withdraw their forces. Once that happened, a
referendum was to be held, allowing the people of Kashmir to decide their political future. But troops were never withdrawn, and the referendum never happened. On January 1, 1949, a
ceasefire was agreed upon, and Kashmir became a disputed territory. The ceasefire line became
the de facto border, splitting Kashmir in two. Over the next 70 years, India and Pakistan fought three wars over Kashmir, making it the most
militarized zone in the world. In India-administered Kashmir alone, India maintains around 600,000 troops, who have committed human rights violations like, rape, torture and
enforced disappearances, which still continue today. The number of people killed in Kashmir are estimated to be
from 50,000 to 100,000. Pakistan also maintained
a heavy military presence in the part of Kashmir
that it administers. A report by Human Rights Watch describes Pakistan-administered
Kashmir as, “A land of restrictions
on political rights “and civil liberties.” A poll published by
think-tank Chatham House stated that, “Nearly half of the people “living in Indian and
Pakistani parts of Kashmir “want their disputed state to become “an independent country.” (inspirational music) – Being here in America,
and changing my life, you know, and seeing another world. So, I appreciate everything, and I’m very grateful for everything. So, when I got to this
country and stuff like that, you know, I worked with
my hands, all right? So didn’t speak a lot of English, and I didn’t read and write. So I got into construction. So, I got into construction
at a young age, and I just started to learn and things. And, you know, I started with brick, doing brick patios, concrete sidewalks. Brick homes, and things like that, with some of the brick builders. I was a labor guy, you know, getting like $2.50, $3.50 an hour is what I was getting paid. So, I did that for years, but then I kept learning about drywall, electrical, and plumbing, and I’m seeing houses being built, like, going up in a process, in a system. And, you know, I always
knew that real estate is a place that, you know, you could get your freedom,
and get your time back. So, I just kept, you know, learning more about construction. And construction is the foundation, you know, for all real estate. And, I don’t know, I just got good at it, and just kept learning and meeting people, and branching out and networking, and then, eventually I bought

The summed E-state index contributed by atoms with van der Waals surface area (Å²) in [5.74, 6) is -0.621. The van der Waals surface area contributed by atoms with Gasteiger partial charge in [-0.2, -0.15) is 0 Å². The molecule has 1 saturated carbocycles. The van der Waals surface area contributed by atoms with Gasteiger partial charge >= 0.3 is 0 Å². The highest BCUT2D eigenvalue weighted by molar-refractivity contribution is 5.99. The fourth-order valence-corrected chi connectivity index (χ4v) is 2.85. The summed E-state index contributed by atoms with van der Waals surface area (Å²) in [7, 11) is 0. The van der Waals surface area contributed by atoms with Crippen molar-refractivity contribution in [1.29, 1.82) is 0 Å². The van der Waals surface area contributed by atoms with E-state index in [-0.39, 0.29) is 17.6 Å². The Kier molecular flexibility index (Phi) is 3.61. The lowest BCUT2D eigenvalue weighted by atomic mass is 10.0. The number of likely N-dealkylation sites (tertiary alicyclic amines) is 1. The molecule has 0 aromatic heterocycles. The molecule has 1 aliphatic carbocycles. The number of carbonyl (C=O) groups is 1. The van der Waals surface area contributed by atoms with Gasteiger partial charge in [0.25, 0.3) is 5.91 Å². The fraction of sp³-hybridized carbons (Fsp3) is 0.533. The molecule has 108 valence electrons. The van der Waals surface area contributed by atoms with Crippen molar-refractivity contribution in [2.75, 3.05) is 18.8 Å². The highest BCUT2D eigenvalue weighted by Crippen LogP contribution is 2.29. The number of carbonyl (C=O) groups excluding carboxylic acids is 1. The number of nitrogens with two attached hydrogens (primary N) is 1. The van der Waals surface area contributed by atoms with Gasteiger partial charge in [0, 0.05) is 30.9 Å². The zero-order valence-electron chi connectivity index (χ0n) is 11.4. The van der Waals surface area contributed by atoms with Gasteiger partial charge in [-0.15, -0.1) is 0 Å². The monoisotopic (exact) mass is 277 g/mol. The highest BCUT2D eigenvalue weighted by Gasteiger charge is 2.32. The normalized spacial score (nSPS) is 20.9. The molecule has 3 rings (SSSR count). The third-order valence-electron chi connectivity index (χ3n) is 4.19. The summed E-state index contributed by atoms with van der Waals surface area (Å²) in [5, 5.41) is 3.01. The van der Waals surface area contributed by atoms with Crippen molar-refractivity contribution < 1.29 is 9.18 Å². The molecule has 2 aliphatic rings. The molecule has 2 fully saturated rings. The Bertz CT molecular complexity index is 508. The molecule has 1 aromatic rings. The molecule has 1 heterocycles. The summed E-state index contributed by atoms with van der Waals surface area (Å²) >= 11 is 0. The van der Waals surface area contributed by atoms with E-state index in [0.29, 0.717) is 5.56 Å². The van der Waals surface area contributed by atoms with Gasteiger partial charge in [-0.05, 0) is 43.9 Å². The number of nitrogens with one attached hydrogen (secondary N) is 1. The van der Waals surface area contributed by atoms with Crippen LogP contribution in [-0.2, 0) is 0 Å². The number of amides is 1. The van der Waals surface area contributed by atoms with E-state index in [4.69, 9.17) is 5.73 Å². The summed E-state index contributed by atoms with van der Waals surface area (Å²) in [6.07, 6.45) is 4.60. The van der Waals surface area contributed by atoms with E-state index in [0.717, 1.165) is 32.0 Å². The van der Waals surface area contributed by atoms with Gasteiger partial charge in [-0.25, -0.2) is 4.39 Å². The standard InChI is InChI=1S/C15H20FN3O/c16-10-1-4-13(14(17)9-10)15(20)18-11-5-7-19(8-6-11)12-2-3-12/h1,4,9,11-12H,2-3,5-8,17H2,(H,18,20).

a property with my family. And then, we bought another
one, and another one and we ended up, over 30-something years, having over 120-some properties. You know, you got a department buildings, and self-storage and different things like that. But, it all started just by doing. And I believe in, you know, just doing. You just gotta do. And I learned by doing. I’m not a big, I don’t learn by books. I never really, I didn’t
finish high school, and didn’t go to college. Just stayed focused on hard work, and stayed focused on just doing, and just executing, and, you know, learning by failing. So, a lot of times when you fail, that’s a good thing, because, you know, you’re able to stretch, and you’re able to grow, and you’re going into
unrecognized territories. So, I failed a lot, but I also had a lot of success. So, failing can allow you to grow, and allow you to stretch. So, you know, I’ve had my ups and downs. Lost millions of dollars,
a couple of times, when the market crashed,
in the stock market, as well as the housing market. But, you know, I just get better, and stay focused, and sharpen my skills, create better relationships. I create better systems, create better processes, have more accountability, on a weekly basis, monthly basis, on a daily basis. And be very targeted and
focused with my energy. So, energy has to be
very clear and focused, in terms of what your end goal is. And, so, I’ve gotten into the habit of working backwards, you know, reverse engineering everything. If I know that I’m trying
to make a million dollars in the next six months, but what do I need to
do to make that happen, Working backwards. So, if I know I got
86,000 seconds in a day, how do I utilize my time to, you know, achieve my goals? How many sales calls I gotta make? How many appointments I gotta go out to? What kind of networking
events that I need to attend? So, it’s a lot that
goes into having a goal, but then also executing on that goal, with a very clear path, and a very clear guidance and direction. (inspirational music) (Upbeat pop music) (mouse clicks) (bell rings)